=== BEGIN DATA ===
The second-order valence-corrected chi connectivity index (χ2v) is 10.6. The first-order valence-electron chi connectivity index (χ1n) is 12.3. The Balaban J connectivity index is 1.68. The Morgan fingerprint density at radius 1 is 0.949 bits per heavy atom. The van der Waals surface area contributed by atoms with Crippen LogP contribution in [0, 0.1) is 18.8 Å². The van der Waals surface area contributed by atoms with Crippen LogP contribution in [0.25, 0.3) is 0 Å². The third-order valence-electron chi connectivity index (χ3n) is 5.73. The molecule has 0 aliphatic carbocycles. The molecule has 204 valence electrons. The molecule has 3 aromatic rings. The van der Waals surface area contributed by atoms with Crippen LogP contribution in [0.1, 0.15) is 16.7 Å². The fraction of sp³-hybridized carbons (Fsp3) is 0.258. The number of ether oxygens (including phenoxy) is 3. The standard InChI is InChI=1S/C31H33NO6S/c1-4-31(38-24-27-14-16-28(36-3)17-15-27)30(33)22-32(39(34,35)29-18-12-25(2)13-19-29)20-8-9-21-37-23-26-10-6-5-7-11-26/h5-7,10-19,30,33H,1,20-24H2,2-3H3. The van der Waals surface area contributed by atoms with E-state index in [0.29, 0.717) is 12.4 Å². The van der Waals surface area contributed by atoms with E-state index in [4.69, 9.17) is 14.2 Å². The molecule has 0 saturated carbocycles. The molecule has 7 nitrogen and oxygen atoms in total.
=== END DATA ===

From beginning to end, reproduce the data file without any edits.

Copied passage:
The second-order valence-corrected chi connectivity index (χ2v) is 10.6. The first-order valence-electron chi connectivity index (χ1n) is 12.3. The Balaban J connectivity index is 1.68. The Morgan fingerprint density at radius 1 is 0.949 bits per heavy atom. The van der Waals surface area contributed by atoms with Crippen LogP contribution in [0, 0.1) is 18.8 Å². The van der Waals surface area contributed by atoms with Crippen LogP contribution in [0.25, 0.3) is 0 Å². The third-order valence-electron chi connectivity index (χ3n) is 5.73. The molecule has 0 aliphatic carbocycles. The molecule has 204 valence electrons. The molecule has 3 aromatic rings. The van der Waals surface area contributed by atoms with Crippen LogP contribution in [0.1, 0.15) is 16.7 Å². The fraction of sp³-hybridized carbons (Fsp3) is 0.258. The number of ether oxygens (including phenoxy) is 3. The standard InChI is InChI=1S/C31H33NO6S/c1-4-31(38-24-27-14-16-28(36-3)17-15-27)30(33)22-32(39(34,35)29-18-12-25(2)13-19-29)20-8-9-21-37-23-26-10-6-5-7-11-26/h5-7,10-19,30,33H,1,20-24H2,2-3H3. The van der Waals surface area contributed by atoms with E-state index in [0.29, 0.717) is 12.4 Å². The van der Waals surface area contributed by atoms with E-state index in [4.69, 9.17) is 14.2 Å². The molecule has 0 saturated carbocycles. The molecule has 7 nitrogen and oxygen atoms in total.